Normani on Embracing Her Blackness on ‘Dopamine’

June 14, 2024
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In her review of Normani‘s debut album Dopamine, Mankaprr Conteh points to the pop-R&B singer’s “creative reverence” for Black culture across its 13 songs. For Normani, staying true to her identity as a Black woman across the LP was more than intentional. It was necessary.

When speaking to Rolling Stone about the album that dropped Friday, Normani shared that she felt like she was “showing up” for herself by embracing her Blackness after feeling like she had to mute it while she was a member of Fifth Harmony.

“Before, I definitely wasn’t able to be all that I am and have that be represented,” she said, “which is why it means so much, especially when selecting records or when in the studio creating specific songs, for me to feel like I’m showing up for myself.”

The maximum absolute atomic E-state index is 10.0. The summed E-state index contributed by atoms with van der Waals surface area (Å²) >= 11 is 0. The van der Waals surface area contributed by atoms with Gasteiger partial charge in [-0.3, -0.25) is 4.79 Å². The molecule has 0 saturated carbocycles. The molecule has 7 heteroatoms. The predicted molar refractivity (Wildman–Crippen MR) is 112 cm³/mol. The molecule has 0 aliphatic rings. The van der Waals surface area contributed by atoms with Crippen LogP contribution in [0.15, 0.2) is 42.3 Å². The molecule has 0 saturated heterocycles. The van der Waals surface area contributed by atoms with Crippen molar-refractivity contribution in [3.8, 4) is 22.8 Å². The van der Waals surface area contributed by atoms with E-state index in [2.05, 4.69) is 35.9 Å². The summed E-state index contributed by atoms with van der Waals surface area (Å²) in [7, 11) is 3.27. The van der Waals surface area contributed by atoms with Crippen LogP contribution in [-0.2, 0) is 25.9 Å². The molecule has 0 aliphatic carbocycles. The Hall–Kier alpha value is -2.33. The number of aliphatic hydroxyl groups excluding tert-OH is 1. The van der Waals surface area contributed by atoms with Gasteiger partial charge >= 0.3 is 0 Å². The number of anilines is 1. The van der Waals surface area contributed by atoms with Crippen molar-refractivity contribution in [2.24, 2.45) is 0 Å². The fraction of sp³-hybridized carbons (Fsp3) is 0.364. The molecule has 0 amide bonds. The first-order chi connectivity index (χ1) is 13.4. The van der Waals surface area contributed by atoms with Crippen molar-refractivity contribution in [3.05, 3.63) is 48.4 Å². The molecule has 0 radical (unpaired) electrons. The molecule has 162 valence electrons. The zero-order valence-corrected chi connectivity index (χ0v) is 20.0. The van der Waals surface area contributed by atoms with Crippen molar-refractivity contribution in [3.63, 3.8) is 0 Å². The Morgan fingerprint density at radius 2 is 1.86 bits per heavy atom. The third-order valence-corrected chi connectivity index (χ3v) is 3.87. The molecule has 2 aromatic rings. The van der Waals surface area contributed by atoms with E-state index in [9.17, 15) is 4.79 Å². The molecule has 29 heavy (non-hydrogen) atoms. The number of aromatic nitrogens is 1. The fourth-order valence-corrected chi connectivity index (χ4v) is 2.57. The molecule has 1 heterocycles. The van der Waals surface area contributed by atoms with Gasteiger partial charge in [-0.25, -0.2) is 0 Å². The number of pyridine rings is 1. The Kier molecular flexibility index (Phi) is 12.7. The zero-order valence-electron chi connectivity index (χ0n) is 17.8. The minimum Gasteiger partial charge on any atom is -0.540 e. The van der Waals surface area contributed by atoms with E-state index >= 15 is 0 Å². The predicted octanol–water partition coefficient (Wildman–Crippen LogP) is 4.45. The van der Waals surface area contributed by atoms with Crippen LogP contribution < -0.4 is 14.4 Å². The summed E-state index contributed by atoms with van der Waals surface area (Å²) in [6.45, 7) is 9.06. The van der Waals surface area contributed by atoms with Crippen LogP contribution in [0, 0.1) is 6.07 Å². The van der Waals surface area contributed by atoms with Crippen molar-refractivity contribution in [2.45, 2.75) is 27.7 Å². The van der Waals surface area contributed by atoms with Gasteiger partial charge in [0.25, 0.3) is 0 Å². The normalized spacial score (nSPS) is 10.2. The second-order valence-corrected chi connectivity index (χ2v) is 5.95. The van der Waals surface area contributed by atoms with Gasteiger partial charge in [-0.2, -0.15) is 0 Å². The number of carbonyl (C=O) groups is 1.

“I’m showing up and I’m representing my Blackness, but I also know that I’m a Black woman that does pop music. That is also part of my lineage because of where I come from,” she added. “I feel like I’ve had to really remind myself and have serious conversations with myself that I’m all of these things and that I don’t deserve to be limited.”

During her interview with Rolling Stone, Normani pointed to the myriad Black artists that came before her as inspirations for her record. She specifically pointed to Janet Jackson as a reference for “Lights On,” Brandy’s “A Capella (Something’s Missing)” for “Insomnia,” and Missy Elliott production across the album.

“They’re literally the reason why I do what I do and why I’m able to be in the position that I am in: Black women,” Normani said. “They redefined the standard of beauty, but also just the standard in music. I feel like Brandy and Janet have really been disruptive in their own ways.”

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In her review for Rolling Stone, Conteh praised the singer for being a “star pupil” of the “mavens of Black culture.”

“It’s an ode to the specificity of her Southern Black womanhood, with brassy horns, chopped vocals, Mike Jones samples, references to Pimp C, OutKast, lean, and slabs, and a newly liberal use of the N-word,” read the review.



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